Garden Route District Disaster Management says it is busy assessing damage to rural roads and infrastructure in formal and informal settlements in George and surrounding areas of the Western Cape.

Residences, businesses and infrastructure were damaged after heavy rains wreaked havoc in the area. Disaster Management Chief, Gerhard Otto, says one of the major problems at the moment is that some areas in George have neither water nor electricity.

“There are some areas in George without water that had burst pipes; they also had a lot of damages in terms of their electrical network that’s being assessed. By Friday, we’ll exactly know what the full extent of the damages is and then we’ll approach the provincial government and if necessary the national government for disaster declaration if required. At this point in time, in my view, I’ve been in the game for 30 years, it doesn’t look as bad as we thought it would be,” Otto explains.

Police at Mossel Bay in the Western Cape say a man in his seventies has drowned while trying to drive over a low-lying bridge at Geelbeksvleipa near Brandwag.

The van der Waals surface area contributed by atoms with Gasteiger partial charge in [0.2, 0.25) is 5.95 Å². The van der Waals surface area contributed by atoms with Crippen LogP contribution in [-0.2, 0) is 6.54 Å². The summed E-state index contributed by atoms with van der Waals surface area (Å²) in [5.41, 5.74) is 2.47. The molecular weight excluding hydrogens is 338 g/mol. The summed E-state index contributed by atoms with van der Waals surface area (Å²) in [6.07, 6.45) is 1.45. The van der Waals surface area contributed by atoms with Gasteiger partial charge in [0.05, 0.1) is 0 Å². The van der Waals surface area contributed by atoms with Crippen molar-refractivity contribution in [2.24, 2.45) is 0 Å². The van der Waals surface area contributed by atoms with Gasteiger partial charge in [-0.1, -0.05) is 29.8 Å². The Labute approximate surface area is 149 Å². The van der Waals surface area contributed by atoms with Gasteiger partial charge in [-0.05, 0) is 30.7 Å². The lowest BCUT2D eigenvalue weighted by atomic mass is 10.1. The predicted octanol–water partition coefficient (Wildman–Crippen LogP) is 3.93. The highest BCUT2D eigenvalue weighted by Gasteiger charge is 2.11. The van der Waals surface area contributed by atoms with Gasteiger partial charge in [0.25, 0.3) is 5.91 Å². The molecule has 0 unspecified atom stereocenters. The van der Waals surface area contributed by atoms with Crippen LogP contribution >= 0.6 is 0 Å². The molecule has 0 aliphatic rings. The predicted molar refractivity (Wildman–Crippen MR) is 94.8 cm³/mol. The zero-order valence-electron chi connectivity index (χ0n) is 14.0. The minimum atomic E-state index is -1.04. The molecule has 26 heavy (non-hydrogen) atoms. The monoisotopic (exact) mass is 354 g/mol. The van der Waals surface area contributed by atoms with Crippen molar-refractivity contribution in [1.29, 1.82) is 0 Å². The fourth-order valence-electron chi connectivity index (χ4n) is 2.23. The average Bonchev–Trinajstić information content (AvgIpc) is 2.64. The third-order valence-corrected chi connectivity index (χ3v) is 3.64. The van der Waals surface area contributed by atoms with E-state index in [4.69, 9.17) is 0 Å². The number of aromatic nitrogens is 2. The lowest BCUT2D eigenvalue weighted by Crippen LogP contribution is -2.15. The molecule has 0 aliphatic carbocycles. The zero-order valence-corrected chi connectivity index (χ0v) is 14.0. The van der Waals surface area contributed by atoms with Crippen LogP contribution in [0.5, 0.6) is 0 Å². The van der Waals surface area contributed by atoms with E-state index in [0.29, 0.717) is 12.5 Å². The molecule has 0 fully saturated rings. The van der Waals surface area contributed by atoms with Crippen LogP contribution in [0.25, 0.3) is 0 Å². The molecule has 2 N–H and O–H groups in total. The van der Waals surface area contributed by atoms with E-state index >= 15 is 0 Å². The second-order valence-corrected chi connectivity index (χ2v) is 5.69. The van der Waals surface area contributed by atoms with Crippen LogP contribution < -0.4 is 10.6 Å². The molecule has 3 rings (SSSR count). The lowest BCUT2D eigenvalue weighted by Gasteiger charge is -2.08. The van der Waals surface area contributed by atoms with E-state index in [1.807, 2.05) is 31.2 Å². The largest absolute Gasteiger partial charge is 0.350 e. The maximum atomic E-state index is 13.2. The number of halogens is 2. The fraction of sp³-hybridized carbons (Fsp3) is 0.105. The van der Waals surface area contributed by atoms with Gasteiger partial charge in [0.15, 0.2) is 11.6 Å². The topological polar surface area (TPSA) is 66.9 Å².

The incident happened this morning when he tried to cross the flooded bridge in a bakkie. The man, whose identity is unknown, was declared dead on the scene. Heavy rains in the region have caused widespread flooding and damaged infrastructure as well as closure of schools in towns such as George.

The humanitarian aid organisation, Gift of the Givers, has brought truckloads of donations from their warehouses to provide assistance to those affected by the floods.

The organisation’s project manager Ali Sablay says they will distribute blankets, mattresses and bulk food items to feeding centres in Thembalethu, Pacaltsdorp and Conville.

“The weather we’re going to have, for two to three days, that’s our whole aim to distribute to people as fast as possible.  Disaster management has predicted more rain in the next few days.  We’re here to provide humanitarian aid in the coming week.  We’ll be having a JOC meeting every day to see which other areas were affected and to see to what extent we can reach out to other areas as well,” Sablay elaborates.